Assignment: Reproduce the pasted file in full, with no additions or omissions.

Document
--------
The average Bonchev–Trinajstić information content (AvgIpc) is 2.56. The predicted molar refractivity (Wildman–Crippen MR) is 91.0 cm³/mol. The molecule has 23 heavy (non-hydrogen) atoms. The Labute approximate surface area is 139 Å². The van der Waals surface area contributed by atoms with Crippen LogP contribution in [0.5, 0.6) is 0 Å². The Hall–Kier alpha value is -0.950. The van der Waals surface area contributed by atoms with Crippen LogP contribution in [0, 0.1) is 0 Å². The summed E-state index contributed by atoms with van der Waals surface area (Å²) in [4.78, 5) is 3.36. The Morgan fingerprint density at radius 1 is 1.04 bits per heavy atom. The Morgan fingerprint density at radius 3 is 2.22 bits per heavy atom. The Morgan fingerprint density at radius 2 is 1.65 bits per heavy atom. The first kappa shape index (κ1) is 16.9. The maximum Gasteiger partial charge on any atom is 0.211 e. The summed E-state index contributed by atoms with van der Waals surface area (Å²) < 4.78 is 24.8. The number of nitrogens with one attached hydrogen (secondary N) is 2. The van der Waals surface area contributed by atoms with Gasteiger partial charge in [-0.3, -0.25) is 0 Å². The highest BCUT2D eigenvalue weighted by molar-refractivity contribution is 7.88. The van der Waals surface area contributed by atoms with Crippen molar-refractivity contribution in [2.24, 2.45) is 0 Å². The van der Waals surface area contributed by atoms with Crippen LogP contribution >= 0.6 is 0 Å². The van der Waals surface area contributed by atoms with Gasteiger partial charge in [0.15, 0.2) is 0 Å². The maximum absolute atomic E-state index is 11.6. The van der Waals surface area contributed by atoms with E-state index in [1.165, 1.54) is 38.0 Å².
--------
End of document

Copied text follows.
The average Bonchev–Trinajstić information content (AvgIpc) is 2.56. The predicted molar refractivity (Wildman–Crippen MR) is 91.0 cm³/mol. The molecule has 23 heavy (non-hydrogen) atoms. The Labute approximate surface area is 139 Å². The van der Waals surface area contributed by atoms with Crippen LogP contribution in [0.5, 0.6) is 0 Å². The Hall–Kier alpha value is -0.950. The van der Waals surface area contributed by atoms with Crippen LogP contribution in [0, 0.1) is 0 Å². The summed E-state index contributed by atoms with van der Waals surface area (Å²) in [4.78, 5) is 3.36. The Morgan fingerprint density at radius 1 is 1.04 bits per heavy atom. The Morgan fingerprint density at radius 3 is 2.22 bits per heavy atom. The Morgan fingerprint density at radius 2 is 1.65 bits per heavy atom. The first kappa shape index (κ1) is 16.9. The maximum Gasteiger partial charge on any atom is 0.211 e. The summed E-state index contributed by atoms with van der Waals surface area (Å²) < 4.78 is 24.8. The number of nitrogens with one attached hydrogen (secondary N) is 2. The van der Waals surface area contributed by atoms with Gasteiger partial charge in [-0.3, -0.25) is 0 Å². The highest BCUT2D eigenvalue weighted by molar-refractivity contribution is 7.88. The van der Waals surface area contributed by atoms with Crippen molar-refractivity contribution in [2.24, 2.45) is 0 Å². The van der Waals surface area contributed by atoms with Crippen LogP contribution >= 0.6 is 0 Å². The van der Waals surface area contributed by atoms with Gasteiger partial charge in [0.15, 0.2) is 0 Å². The maximum absolute atomic E-state index is 11.6. The van der Waals surface area contributed by atoms with E-state index in [1.165, 1.54) is 38.0 Å².